My God, my God, why have you forsaken me? Matthew 27:46
In his book The Screwtape Letters, C. S. Lewis records an imaginary conversation between a senior devil and a junior devil as they discuss how to properly tempt a Christian. The two devils desired to destroy the believer’s faith in God. “Be not deceived,” the senior devil says to the junior. “Our cause is never more in jeopardy than when a human . . . looks round upon a universe in which every trace of [God] seems to have vanished, and asks why he has been forsaken, and still obeys.”
The Bible gives us many examples of people who acted with faith despite their feelings of abandonment. Abram felt that God’s promise of an heir had gone unheeded (Gen. 15:2-3). The psalmist felt ignored in his trouble (Ps. 10:1). Job’s troubles were so great that he thought God might even kill him (Job 13:15). And Jesus from the cross cried out: “My God, my God, why have you forsaken me?” (Matt. 27:46). Yet in each instance God was shown to be faithful (Gen. 21:1-7; Ps. 10:16-18; Job 38:1–42:17; Matt. 28:9-20).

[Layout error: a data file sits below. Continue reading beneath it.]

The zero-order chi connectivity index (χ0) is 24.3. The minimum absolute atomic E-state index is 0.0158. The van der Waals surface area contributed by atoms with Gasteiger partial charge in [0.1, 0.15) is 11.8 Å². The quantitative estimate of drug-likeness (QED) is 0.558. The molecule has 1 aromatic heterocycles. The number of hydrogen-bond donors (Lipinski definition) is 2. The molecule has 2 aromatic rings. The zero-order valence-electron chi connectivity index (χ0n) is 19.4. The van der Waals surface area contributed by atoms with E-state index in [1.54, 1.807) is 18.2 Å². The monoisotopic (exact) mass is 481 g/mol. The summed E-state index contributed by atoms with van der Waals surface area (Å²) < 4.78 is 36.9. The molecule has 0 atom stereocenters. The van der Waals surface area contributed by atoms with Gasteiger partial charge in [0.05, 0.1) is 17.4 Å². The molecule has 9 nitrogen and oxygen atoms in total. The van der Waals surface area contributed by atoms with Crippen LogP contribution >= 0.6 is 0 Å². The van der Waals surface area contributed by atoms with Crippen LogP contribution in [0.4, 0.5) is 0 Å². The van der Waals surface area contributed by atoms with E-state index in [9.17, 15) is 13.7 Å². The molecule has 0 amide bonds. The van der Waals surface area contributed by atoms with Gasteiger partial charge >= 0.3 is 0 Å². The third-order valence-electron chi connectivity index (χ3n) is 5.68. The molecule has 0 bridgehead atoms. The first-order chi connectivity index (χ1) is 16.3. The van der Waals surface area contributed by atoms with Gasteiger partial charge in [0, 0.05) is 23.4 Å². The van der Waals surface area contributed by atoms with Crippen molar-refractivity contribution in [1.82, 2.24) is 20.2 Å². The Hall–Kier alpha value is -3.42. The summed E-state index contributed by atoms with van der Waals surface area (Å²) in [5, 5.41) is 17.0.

Although Satan may try to tempt you to think you are forsaken, God is always near. He never forsakes His own. “God has said, ‘Never will I leave you; never will I forsake you’ ” (Heb. 13:5). We may boldly say, “The Lord is my helper; I will not be afraid” (v. 6).
Lord, although clouds and darkness sometimes shroud me, I know that You are close by my side. Thank You.